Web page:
Wednesday, February 27, 2013

African American History: Beyond the Month of February

The California African American Museum currently has African American
Military Portraits from the American Civil War.
Pictured: Unidentified African American Soldier in Union uniform with
wife and two daughters. From Library of Congress.
February may be African American History Month, but this doesn't mean that you can't continue the exploration of African American history, stories, and culture throughout the year.  Check out these events and destinations to keep the experience going!

  • American Theatre Experience at Center Theatre Group - Join Center Theatre Group this spring for the African-American Theatre Experience! Center Theatre Group celebrates art and culture with an inspiring combination of live theatre including:
    • Apr 24 - June 9: August Wilson's Joe Turner's Come and Gone, directed by Phylicia Rashad
    • Apr 25 - May 5: Fela!, back by popular demand with Michelle Williams from Destiny's Child
    • Apr 28 - June 2: The Royale - a world premiere inspired by the legacy of Jack Johnson 
    • May 21 - June 3: The Scottsboro Boys, Kander and Ebb's final song and dance.
  • California African American Museum (CAAM) - Current CAAM exhibitions include "Sampling the Microscopic Artwork of Willard Wigan" (through March 17th); "Go Tell it on the Mountain" (through April 7th); "African American Military Portraits from the American Civil War" (through April 14th). In addition to the museum gallery exhibitions, CAAM also has some great programs, including books signings, film screenings, discussions/interviews, performances, and workshops. Open year-round with FREE admission.  
  • Dreamgirls - DOMA Theatre Company opens its second all-musical season with Dreamgirls at The MET Theatre.  The hit musical features the story of a black girl group making it in the music industry as they struggle with the challenges of their rising stardom and their musical and cultural identities.  Runs until April 7th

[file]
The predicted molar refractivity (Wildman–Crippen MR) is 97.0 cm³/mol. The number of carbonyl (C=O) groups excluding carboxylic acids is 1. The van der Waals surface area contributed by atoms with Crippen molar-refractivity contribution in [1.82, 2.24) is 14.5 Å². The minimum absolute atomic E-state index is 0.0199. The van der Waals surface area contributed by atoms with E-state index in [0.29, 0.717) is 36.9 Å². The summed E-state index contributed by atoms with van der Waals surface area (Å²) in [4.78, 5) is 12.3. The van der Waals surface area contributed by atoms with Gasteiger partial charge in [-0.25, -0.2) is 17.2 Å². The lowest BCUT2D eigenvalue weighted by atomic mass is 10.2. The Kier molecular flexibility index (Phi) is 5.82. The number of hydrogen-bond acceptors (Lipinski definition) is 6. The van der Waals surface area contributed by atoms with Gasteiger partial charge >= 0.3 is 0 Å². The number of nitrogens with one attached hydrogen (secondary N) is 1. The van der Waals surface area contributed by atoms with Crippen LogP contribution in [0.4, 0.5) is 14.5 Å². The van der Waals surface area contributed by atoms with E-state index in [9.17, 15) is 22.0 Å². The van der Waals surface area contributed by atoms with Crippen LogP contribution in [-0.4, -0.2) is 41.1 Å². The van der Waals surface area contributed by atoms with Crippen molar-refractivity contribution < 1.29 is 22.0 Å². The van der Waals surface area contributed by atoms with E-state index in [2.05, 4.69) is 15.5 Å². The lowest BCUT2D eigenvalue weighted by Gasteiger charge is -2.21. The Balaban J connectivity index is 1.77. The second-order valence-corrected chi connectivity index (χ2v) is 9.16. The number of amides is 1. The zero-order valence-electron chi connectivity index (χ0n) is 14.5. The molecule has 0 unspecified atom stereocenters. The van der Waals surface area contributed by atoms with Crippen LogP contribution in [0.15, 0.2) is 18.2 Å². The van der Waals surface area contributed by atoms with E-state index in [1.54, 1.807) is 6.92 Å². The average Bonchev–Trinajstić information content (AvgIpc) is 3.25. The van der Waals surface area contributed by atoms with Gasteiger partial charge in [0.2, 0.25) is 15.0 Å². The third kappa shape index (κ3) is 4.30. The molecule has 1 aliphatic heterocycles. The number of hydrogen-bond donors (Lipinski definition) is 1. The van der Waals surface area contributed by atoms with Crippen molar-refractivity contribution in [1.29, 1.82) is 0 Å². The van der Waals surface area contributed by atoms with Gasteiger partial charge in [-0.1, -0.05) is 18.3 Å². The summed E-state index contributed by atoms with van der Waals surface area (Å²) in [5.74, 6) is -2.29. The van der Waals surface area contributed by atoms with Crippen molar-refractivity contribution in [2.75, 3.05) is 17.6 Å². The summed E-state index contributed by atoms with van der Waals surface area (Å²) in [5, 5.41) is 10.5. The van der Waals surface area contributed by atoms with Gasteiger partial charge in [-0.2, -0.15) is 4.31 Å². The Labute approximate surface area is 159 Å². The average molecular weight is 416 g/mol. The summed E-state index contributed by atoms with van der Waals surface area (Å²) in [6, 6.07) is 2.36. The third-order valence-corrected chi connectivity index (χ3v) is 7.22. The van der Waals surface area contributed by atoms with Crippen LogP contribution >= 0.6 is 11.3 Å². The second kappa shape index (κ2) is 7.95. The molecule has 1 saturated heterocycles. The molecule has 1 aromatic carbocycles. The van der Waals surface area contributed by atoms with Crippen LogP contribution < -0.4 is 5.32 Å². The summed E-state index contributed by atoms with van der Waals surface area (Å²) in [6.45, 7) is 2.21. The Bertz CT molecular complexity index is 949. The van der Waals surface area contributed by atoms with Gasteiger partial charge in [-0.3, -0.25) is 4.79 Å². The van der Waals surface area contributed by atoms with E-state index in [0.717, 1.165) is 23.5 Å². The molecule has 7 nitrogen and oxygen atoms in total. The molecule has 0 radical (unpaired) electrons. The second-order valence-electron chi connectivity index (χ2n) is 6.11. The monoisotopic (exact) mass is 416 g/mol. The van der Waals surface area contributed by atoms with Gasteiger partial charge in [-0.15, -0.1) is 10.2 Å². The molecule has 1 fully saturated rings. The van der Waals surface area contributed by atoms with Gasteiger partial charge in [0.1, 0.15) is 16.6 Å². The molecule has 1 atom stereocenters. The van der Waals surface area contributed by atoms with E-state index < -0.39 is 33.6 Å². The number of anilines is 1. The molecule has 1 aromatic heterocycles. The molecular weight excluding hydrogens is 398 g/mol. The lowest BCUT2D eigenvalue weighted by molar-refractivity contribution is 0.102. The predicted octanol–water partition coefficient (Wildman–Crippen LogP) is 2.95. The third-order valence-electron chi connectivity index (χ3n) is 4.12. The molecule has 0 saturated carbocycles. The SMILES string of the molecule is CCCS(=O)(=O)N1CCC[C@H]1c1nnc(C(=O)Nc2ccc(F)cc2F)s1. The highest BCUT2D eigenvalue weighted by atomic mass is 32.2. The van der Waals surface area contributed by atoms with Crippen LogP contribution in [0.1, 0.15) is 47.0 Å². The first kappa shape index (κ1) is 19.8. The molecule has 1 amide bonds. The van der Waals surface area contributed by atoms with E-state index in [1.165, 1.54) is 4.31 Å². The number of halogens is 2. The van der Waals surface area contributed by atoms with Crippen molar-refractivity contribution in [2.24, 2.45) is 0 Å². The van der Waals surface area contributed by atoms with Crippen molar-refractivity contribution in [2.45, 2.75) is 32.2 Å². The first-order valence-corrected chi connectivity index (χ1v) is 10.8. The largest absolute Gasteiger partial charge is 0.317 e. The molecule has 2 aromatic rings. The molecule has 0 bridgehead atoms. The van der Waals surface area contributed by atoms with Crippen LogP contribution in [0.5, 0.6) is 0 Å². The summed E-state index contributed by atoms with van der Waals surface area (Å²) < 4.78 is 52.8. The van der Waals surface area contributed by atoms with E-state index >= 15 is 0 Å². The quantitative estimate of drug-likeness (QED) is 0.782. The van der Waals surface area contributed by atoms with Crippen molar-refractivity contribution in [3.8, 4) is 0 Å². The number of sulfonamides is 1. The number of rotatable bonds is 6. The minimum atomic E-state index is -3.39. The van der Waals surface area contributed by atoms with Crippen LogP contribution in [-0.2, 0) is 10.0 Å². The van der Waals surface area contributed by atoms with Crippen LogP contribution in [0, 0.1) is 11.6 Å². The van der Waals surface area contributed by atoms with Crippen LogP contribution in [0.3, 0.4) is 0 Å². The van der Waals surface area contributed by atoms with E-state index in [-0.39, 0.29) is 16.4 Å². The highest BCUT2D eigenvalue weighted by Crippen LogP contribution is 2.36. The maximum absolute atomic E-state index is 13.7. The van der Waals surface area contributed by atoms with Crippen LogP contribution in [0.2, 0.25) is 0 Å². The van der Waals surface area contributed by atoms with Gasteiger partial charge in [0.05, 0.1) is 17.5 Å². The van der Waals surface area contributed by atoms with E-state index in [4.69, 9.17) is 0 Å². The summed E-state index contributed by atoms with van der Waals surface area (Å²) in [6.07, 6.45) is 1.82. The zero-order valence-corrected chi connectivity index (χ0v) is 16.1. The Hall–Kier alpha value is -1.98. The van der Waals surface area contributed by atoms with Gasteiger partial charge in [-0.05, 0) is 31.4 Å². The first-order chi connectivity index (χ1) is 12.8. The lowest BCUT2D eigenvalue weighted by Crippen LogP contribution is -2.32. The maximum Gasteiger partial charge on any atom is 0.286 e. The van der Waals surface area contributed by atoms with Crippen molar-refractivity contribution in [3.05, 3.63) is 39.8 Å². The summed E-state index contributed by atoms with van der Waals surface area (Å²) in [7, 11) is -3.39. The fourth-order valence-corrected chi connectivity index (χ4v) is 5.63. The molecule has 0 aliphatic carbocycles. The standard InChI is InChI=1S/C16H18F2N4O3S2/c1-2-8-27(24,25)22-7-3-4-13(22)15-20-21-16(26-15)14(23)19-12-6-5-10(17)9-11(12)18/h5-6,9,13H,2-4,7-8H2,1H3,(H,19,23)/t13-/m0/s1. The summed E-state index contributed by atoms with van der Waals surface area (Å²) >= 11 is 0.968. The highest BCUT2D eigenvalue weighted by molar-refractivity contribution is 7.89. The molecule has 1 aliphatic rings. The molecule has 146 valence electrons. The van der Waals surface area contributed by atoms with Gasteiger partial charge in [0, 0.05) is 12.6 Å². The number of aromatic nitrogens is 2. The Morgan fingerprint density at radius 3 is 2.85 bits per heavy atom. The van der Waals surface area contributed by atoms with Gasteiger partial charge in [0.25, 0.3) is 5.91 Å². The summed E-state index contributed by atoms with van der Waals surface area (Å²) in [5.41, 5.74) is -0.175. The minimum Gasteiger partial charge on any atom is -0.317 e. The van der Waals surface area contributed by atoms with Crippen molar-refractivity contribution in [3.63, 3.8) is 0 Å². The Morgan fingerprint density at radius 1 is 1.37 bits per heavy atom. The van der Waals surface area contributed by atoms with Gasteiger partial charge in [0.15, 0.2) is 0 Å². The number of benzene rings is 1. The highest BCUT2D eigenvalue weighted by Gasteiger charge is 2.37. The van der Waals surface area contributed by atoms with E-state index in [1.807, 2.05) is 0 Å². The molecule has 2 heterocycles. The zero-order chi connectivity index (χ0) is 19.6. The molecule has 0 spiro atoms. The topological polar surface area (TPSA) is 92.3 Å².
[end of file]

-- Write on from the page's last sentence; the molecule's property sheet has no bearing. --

• The Ethical Dimensions of Medical Discovery: Lessons from The Immortal Life of Henrietta Lacks - A Lecture by Rebecca Skloot - Rebecca Skloot, award-winning science writer and author of the debut book The Immortal Life of Henrietta Lacks, discusses her work in this lecture at USC Health Science Campus.  Her book "tells the story of a young black woman who died of cervical cancer in 1951, and left behind an inexplicably immortal line of cells known as HeLa."  These cells were harvested without her (or her family's) knowledge or consent, but have contributed to scientific research and advancement.  Occurs April 4th at 4PM.
  • Be Young, Gifted, and Black - Pulitzer Prize-winning playwright Lorraine Hansberry (A Raisin in the Sun) comes to life in this play featuring selections from her plays, diaries, lectures, and letters.  Runs through March 17th. 
  • Voices - Griot Theatre of West Valley presents Les Weider's Voices.  In this play, Lena, with her Black Nationalist upbringing, struggles with having a relationship with a white man.  Her struggles become further complicated as she explores the National Archive's recordings of emancipated slaves. Previews March 21-22. Runs on select dates March 23-April 14th
-Charity Tran, ExperienceLA Editor 

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